Our Town : A Heartland Lynching, a Haunted Town, and the Hidden History of White America
The brutal lynching of two young black men in Marion, Indiana, on August 7, 1930, cast a shadow over the town that still lingers. It is only one event in the long and complicated history of race relations in Marion, a history much ignored and considered by many to be best forgotten. But the lynching cannot be forgotten. It is too much a part of the fabric of Marion, too much ingrained even now in the minds of those who live there. In Our Town journalist Cynthia Carr explores the issues of race, loyalty, and memory in America through the lens of a specific hate crime that occurred in Marion but could have happened anywhere. Marion is our town, America's town, and its legacy is our legacy. Like everyone in Marion, Carr knew the basic details of the lynching even as a child: three black men were arrested for attempted murder and rape, and two of them were hanged in the courthouse square, a fate the third miraculously escaped.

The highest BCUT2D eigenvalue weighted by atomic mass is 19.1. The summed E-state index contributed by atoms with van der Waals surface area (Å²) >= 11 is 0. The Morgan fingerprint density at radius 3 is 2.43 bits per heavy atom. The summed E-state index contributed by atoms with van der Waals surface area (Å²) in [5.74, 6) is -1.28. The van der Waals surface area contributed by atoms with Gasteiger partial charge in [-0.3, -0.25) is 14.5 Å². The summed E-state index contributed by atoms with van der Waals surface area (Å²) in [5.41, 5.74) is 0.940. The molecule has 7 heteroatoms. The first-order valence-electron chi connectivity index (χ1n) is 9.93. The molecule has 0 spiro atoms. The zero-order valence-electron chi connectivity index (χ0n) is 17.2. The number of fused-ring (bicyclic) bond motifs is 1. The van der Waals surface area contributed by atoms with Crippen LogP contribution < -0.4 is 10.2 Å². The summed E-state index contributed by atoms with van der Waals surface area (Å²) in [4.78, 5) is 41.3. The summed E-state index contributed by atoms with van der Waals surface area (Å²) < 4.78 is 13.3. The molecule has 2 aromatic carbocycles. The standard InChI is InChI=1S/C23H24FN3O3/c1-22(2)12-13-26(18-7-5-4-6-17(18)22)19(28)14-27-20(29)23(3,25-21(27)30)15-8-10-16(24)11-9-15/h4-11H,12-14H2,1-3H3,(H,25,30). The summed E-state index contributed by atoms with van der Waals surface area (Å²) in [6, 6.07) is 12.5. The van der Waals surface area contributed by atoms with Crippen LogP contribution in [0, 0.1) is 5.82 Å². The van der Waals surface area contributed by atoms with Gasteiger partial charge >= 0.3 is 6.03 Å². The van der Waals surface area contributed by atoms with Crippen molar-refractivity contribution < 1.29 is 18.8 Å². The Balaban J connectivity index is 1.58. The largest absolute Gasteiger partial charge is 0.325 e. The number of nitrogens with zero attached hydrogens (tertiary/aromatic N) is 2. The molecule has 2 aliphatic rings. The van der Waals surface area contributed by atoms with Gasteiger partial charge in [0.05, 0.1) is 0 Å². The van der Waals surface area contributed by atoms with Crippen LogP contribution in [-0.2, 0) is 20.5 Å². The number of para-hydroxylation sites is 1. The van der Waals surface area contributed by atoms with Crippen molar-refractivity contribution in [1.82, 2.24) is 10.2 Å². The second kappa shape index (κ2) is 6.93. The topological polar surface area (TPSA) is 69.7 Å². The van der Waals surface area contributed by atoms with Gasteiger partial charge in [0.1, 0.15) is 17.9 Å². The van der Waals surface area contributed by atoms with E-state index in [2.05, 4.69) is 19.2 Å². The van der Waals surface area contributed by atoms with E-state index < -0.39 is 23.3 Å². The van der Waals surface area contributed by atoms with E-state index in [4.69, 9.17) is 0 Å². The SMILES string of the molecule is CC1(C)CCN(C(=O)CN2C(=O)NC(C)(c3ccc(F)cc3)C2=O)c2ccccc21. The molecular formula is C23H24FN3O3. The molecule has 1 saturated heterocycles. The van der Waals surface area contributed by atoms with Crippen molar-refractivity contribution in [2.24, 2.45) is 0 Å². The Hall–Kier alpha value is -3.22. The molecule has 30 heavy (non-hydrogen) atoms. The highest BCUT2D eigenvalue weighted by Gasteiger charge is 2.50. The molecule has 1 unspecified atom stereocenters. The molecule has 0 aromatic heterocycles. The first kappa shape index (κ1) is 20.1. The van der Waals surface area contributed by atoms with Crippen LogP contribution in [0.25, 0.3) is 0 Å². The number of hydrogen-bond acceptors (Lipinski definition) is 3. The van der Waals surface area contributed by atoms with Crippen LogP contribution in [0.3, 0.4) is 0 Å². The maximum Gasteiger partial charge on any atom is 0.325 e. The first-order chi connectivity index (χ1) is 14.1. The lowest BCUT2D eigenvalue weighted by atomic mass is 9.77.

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March 21, 2006
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Excerpt from Our Town by Cynthia Carr
I was an adult before I ever saw the picture. But even as a girl, I knew there'd been a lynching in Marion, Indiana. That was my father's hometown. And on one of many trips to visit my grandparents, I heard the family story: the night it happened back in 1930, someone called the house and spoke to my grandfather, whose shift at the post office began at three in the morning. "Don't walk through the courthouse square tonight on your way to work," the caller said. "You might see something you don't want to see." Apparently that was the punchline--which puzzled me. Something you don't want to see. Then laughter.
I now know that, in the 1920s, Indiana had more Ku Klux Klan members than any other state in the union-from a quarter to a half million members-and my grandfather was one of them. Learning this after he died, I couldn't assimilate it into the frail Grandpa I'd known. Couldn't assimilate it at all and, for a long time, didn't try. He was an intensely secretive man, and certainly there had been other obfuscations. He always said, for example, that he was an orphan, that his parents had died when he was three. I accepted this, but the grown-ups knew better. After Grandpa's funeral, my father discovered a safe deposit box and hoped at last to find a clue to the family tree. Instead he unearthed this other secret: a Klan membership card. All my father said later was "I never saw a hooded sheet. He'd go out. We never knew where he was going."